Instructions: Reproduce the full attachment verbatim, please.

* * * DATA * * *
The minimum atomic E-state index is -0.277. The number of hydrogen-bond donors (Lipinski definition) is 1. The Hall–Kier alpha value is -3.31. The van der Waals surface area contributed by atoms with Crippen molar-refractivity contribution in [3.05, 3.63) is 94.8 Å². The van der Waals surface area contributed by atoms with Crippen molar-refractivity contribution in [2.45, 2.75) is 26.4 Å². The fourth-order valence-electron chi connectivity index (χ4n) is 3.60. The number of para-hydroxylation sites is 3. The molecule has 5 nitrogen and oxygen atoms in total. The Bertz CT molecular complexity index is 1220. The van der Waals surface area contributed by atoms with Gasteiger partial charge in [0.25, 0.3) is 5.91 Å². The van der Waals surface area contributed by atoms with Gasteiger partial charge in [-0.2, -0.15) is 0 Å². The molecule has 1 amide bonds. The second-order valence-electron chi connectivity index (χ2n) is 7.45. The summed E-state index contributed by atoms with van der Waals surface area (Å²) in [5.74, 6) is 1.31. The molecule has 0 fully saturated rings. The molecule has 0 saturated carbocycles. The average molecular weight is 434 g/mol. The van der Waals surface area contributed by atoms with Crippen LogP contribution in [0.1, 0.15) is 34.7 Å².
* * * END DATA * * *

The minimum atomic E-state index is -0.277. The number of hydrogen-bond donors (Lipinski definition) is 1. The Hall–Kier alpha value is -3.31. The van der Waals surface area contributed by atoms with Crippen molar-refractivity contribution in [3.05, 3.63) is 94.8 Å². The van der Waals surface area contributed by atoms with Crippen molar-refractivity contribution in [2.45, 2.75) is 26.4 Å². The fourth-order valence-electron chi connectivity index (χ4n) is 3.60. The number of para-hydroxylation sites is 3. The molecule has 5 nitrogen and oxygen atoms in total. The Bertz CT molecular complexity index is 1220. The van der Waals surface area contributed by atoms with Gasteiger partial charge in [0.25, 0.3) is 5.91 Å². The van der Waals surface area contributed by atoms with Gasteiger partial charge in [-0.2, -0.15) is 0 Å². The molecule has 1 amide bonds. The second-order valence-electron chi connectivity index (χ2n) is 7.45. The summed E-state index contributed by atoms with van der Waals surface area (Å²) in [5.74, 6) is 1.31. The molecule has 0 fully saturated rings. The molecule has 0 saturated carbocycles. The average molecular weight is 434 g/mol. The van der Waals surface area contributed by atoms with Crippen LogP contribution in [0.1, 0.15) is 34.7 Å².